MANY employers have managed their staff and met clients via Zoom and Skype for the last two months – now that so many have found themselves easily connected, both employers and employees may want to work more flexibly even as offices open up again.

But can all staff ask for flexible working now?

Anyone who has been continuously employed by a company for 26 weeks or more can ask to work flexibly, but only once during a 12-month period. They can ask to change the hours they work, the times when they work and a change of workplace, including home working.

Their employer must then respond within three months and must respond reasonably – if the request is refused, it must be on one of these grounds:

The burden of additional costs;

Detrimental effect on ability to meet customer demand;

Inability to reorganise work among existing staff;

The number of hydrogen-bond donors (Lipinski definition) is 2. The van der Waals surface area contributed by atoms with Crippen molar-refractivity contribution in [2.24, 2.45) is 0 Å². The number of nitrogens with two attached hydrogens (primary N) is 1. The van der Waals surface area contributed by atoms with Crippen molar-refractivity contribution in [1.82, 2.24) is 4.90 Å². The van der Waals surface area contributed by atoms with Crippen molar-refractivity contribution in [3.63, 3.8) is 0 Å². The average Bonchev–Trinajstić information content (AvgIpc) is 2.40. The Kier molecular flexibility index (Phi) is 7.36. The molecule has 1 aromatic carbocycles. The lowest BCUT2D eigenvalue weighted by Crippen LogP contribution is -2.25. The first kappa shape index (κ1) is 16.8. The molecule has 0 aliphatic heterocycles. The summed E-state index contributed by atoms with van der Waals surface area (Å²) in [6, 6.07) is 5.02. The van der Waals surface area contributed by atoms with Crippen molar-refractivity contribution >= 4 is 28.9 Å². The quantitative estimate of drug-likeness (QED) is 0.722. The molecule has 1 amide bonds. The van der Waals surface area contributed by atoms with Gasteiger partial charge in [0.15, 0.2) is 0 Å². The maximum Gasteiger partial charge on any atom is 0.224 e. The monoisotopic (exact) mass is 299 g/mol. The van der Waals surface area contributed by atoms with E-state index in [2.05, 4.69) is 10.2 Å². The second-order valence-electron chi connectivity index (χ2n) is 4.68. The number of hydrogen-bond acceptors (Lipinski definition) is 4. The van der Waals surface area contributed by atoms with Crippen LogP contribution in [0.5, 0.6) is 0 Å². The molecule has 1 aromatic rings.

Inability to recruit additional staff;

Detrimental impact on quality;

Detrimental impact on performance;

Insufficiency of work during the periods the employee proposes to work; or

Planned structural changes.

If home working has worked for an employee through lockdown and has had no obvious adverse impact on their productivity or effectiveness, it would be hard for an employer to argue confidently that it could not work longer term.

Rethinking how work should be done in the future, many employers are now wondering if they really need to have all of their employees on-site, if offices, in particular, might be an unnecessary expense or may at least need to be shrunk to fit the new home working norm.